"How did you get dry so quickly?" Christopher asked him.
Tacroy laughed. "I'm not here quite as bodily as you seem to be. And you're soaked through. How was that?"
"The rain in The Place Between," Christopher said. "You were wet there, too."
"Was I?" said Tacroy. "I don't visualize at all on the Passage - it's more like night with a few stars to guide by. I find it quite hard to visualize even here on the World Edge - though I can see you quite well of course, since we're both willing it." He saw that Christopher was staring at him, not understanding more than a word of this, and screwed his eyes up thoughtfully. This made little laughing wrinkles all around Tacroy's eyes. Christopher liked him better than ever. "Tell me," Tacroy said, waving a brown hand towards the rest of the valley, "what do you see here?"
"A valley," Christopher said, wondering what Tacroy saw, "with green grass. The sun's setting and it's making the stream down the middle look pink."
"Is it now?" said Tacroy. "Then I expect it would surprise you very much to know that all I can see is a slightly pink fog."
"Why?" said Christopher.
"Because I'm only here in spirit, while you seem to be actually here in the flesh," Tacroy said. "Back in London, my valuable body is lying on a sofa in a deep trance, tucked up in blankets and warmed by stone hot-water bottles, while a beautiful and agreeable young lady plays tunes to me on her harp. I insisted on the young lady as part of my pay. Do you think you're tucked up in bed somewhere too?"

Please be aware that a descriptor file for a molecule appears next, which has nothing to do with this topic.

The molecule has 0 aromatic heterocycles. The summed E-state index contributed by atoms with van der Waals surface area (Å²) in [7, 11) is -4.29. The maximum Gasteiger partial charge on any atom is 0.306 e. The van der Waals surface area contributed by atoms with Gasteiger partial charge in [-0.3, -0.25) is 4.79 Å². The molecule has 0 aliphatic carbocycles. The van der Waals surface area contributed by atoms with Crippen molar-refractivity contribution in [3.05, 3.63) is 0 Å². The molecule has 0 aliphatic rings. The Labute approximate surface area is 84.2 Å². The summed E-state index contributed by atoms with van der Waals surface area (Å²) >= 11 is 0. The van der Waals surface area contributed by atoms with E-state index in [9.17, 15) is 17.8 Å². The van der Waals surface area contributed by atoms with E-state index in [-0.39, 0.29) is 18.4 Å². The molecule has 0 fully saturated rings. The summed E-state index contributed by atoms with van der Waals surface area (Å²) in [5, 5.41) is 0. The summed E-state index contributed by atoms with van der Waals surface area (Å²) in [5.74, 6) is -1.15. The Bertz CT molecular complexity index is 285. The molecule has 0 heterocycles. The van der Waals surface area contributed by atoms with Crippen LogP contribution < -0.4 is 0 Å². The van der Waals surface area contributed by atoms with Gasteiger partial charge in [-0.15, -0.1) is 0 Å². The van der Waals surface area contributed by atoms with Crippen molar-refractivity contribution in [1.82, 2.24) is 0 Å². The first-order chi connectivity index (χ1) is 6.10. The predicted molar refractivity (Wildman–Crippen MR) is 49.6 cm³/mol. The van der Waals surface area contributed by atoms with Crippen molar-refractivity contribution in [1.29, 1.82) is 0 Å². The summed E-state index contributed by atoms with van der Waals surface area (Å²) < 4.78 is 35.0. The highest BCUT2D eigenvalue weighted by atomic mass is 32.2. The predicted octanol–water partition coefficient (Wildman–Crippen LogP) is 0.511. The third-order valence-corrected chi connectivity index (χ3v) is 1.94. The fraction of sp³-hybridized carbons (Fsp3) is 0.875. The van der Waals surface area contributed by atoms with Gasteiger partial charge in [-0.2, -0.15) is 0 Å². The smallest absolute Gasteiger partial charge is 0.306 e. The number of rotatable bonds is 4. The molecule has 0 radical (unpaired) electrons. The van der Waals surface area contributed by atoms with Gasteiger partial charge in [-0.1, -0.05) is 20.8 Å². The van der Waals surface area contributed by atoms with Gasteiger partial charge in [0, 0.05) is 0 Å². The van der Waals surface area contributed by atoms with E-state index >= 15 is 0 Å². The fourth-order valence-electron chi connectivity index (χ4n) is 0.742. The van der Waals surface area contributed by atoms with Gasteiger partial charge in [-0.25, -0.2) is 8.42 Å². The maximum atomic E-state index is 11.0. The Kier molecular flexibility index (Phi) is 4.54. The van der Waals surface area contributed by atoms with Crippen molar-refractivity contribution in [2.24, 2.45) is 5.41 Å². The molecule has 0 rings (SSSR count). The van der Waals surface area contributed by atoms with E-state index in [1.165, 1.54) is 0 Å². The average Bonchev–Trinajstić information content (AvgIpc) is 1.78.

When Tacroy saw that this question made Christopher both puzzled and impatient, his eyes screwed up again. "Let's get going," he said. "The next part of the experiment is to see if you can bring a prepared package back. I've made my mark. Make yours, and we'll get down into this world."
"Mark?" said Christopher.
"Mark," said Tacroy. "If you don't make a mark, how do you think you will find your way in and out of this world, or know which one it is when you come to it?"
"Valleys are quite easy to find," Christopher protested. "And I can tell that I've been to this Anywhere before. It's got the smallest stream of all of them."
Tacroy shrugged with his eyes screwed right up. "My boy, you're giving me the creeps. Be kind and please me and scratch the number nine on a rock or something. I don't want to be the one who loses you."